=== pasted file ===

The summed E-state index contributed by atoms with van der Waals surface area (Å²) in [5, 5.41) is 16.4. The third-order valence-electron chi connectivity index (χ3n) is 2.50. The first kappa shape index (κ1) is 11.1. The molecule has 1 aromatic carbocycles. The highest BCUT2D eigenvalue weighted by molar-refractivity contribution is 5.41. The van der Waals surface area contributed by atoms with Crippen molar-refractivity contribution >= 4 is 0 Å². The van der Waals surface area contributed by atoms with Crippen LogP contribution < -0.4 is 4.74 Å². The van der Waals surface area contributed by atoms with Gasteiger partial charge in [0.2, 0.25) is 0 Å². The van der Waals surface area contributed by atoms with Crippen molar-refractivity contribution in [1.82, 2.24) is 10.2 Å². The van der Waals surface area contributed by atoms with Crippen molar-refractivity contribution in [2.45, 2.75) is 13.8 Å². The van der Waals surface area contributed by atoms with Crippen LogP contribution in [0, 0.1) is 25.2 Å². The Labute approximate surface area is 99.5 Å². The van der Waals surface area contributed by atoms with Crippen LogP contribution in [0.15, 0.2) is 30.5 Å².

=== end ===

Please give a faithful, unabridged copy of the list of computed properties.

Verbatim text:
The summed E-state index contributed by atoms with van der Waals surface area (Å²) in [5, 5.41) is 16.4. The third-order valence-electron chi connectivity index (χ3n) is 2.50. The first kappa shape index (κ1) is 11.1. The molecule has 1 aromatic carbocycles. The highest BCUT2D eigenvalue weighted by molar-refractivity contribution is 5.41. The van der Waals surface area contributed by atoms with Crippen molar-refractivity contribution >= 4 is 0 Å². The van der Waals surface area contributed by atoms with Crippen LogP contribution < -0.4 is 4.74 Å². The van der Waals surface area contributed by atoms with Gasteiger partial charge in [0.2, 0.25) is 0 Å². The van der Waals surface area contributed by atoms with Crippen molar-refractivity contribution in [1.82, 2.24) is 10.2 Å². The van der Waals surface area contributed by atoms with Crippen molar-refractivity contribution in [2.45, 2.75) is 13.8 Å². The van der Waals surface area contributed by atoms with Crippen LogP contribution in [0, 0.1) is 25.2 Å². The Labute approximate surface area is 99.5 Å². The van der Waals surface area contributed by atoms with Crippen LogP contribution in [0.15, 0.2) is 30.5 Å².